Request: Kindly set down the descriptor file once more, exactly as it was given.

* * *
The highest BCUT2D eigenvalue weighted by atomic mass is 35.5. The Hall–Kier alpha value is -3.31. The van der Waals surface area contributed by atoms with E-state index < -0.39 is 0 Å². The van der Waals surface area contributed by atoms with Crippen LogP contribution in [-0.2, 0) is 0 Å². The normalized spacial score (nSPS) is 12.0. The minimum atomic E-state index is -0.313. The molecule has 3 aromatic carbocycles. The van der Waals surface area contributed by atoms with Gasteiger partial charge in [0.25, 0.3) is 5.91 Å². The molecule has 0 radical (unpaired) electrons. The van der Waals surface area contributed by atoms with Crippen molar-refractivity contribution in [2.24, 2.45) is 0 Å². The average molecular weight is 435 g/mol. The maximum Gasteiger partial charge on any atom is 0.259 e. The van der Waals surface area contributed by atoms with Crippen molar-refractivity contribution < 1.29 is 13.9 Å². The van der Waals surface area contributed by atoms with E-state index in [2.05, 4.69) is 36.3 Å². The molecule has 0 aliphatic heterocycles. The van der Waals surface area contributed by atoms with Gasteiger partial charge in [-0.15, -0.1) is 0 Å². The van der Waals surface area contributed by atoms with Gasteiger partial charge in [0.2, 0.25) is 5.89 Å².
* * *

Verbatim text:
The highest BCUT2D eigenvalue weighted by atomic mass is 35.5. The Hall–Kier alpha value is -3.31. The van der Waals surface area contributed by atoms with E-state index < -0.39 is 0 Å². The van der Waals surface area contributed by atoms with Crippen LogP contribution in [-0.2, 0) is 0 Å². The normalized spacial score (nSPS) is 12.0. The minimum atomic E-state index is -0.313. The molecule has 3 aromatic carbocycles. The van der Waals surface area contributed by atoms with Gasteiger partial charge in [0.25, 0.3) is 5.91 Å². The molecule has 0 radical (unpaired) electrons. The van der Waals surface area contributed by atoms with Crippen molar-refractivity contribution in [2.24, 2.45) is 0 Å². The average molecular weight is 435 g/mol. The maximum Gasteiger partial charge on any atom is 0.259 e. The van der Waals surface area contributed by atoms with Crippen molar-refractivity contribution < 1.29 is 13.9 Å². The van der Waals surface area contributed by atoms with E-state index in [2.05, 4.69) is 36.3 Å². The molecule has 0 aliphatic heterocycles. The van der Waals surface area contributed by atoms with Gasteiger partial charge in [-0.15, -0.1) is 0 Å². The van der Waals surface area contributed by atoms with Gasteiger partial charge in [0.2, 0.25) is 5.89 Å².